January 20, 2023
The AddUp group, a global metal additive manufacturing original equipment manufacturer, releases a recipe for shaping AISI 420 steel. This material, commonly used in the field of plastic injection, can now be used for additive manufacturing. AISI 420 steel will enable tooling manufacturers to develop new, more complex, and more efficient molds, according to the company. This material is now available for all FormUp 350 New-Generation Powder Bed Fusion (PBF) machines.
AddUp, a joint venture created by Michelin and Fives, now offers a recipe for implementing AISI 420 steel. Also referred to in the German standard as 1.4021 or 1.2083, this stainless steel is commonly used to manufacture molds for plastic injection molding, as it has high mechanical strength and good corrosion resistance. This development for AISI 420 adds to a broad portfolio of materials AddUp offers for the tooling sector including 316L stainless steel and Maraging 300 (M300) steel.
Compatible with Post-Processing Solutions
“Unlike alloys specially designed for additive manufacturing, which require users to invest in developing suitable post-processing, we offer here a widely used grade,” explains Frédéric Sar, materials manager at AddUp. “With AISI 420, the post-printing operations are identical to those of parts produced by forging. Existing solutions in heat treatments, surface treatments, machining settings, and insert grades are directly applicable to printed parts.”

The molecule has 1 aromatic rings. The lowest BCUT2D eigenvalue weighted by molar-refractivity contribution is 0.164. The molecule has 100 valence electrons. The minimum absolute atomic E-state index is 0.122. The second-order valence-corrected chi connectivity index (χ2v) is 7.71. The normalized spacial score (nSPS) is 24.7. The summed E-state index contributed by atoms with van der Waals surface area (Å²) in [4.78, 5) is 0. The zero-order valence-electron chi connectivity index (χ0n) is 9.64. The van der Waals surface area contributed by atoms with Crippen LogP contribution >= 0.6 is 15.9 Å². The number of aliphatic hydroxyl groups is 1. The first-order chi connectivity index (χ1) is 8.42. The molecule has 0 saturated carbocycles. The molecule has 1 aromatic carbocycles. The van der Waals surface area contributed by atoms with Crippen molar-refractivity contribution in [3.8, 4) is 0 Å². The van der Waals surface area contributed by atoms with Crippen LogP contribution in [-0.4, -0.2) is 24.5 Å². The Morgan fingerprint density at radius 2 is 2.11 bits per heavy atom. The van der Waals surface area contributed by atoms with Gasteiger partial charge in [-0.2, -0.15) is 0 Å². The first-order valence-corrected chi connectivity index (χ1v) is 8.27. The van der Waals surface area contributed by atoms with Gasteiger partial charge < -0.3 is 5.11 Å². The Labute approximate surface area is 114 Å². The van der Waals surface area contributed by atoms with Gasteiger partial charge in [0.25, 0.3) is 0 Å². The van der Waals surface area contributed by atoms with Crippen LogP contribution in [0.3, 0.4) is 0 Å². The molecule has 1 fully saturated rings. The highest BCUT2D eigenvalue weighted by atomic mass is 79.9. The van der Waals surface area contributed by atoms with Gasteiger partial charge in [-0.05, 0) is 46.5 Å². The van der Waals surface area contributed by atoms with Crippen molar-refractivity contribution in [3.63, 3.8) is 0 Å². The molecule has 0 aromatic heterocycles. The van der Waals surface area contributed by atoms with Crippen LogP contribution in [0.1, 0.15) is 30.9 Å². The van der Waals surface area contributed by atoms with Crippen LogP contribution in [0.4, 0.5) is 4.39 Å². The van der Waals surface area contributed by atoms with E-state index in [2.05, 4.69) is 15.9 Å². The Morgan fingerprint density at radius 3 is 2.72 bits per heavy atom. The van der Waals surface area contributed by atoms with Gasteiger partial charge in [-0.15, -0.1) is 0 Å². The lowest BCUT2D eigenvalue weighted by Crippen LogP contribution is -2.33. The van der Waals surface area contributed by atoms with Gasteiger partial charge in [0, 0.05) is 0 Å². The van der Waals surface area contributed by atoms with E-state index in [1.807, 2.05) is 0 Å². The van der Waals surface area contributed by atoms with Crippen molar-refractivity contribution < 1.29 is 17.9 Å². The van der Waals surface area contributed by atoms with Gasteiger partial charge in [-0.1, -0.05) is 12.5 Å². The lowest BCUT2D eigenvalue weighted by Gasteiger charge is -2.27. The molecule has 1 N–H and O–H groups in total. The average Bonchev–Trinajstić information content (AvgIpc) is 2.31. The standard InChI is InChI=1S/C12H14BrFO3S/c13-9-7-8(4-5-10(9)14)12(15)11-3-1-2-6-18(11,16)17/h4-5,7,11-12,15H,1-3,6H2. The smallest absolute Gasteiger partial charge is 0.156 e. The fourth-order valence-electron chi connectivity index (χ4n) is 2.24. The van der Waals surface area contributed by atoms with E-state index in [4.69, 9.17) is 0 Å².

AISI 420 Steel at Disposal of WBA Tooling Academy
AddUp has recently installed a FormUp 350 New Generation PBF machine at the WBA (Aachener Werkzeubau Akademie GmbH), Germany’s technical center for tooling. The machine is equipped with AISI 420 stainless steel powder and the newly developed recipe, capable of printing parts with meager porosity rates (less than 0.05%, which guarantees durability for molds subjected to high stress).
With this new industrial production tool, German tool manufacturers can submit their application cases and will be supported at all stages of their projects, from assistance in designing optimized molds to printing parts and studying the feasibility of mass production.
Sources: Press materials received from the company and additional information gleaned from the company’s website.
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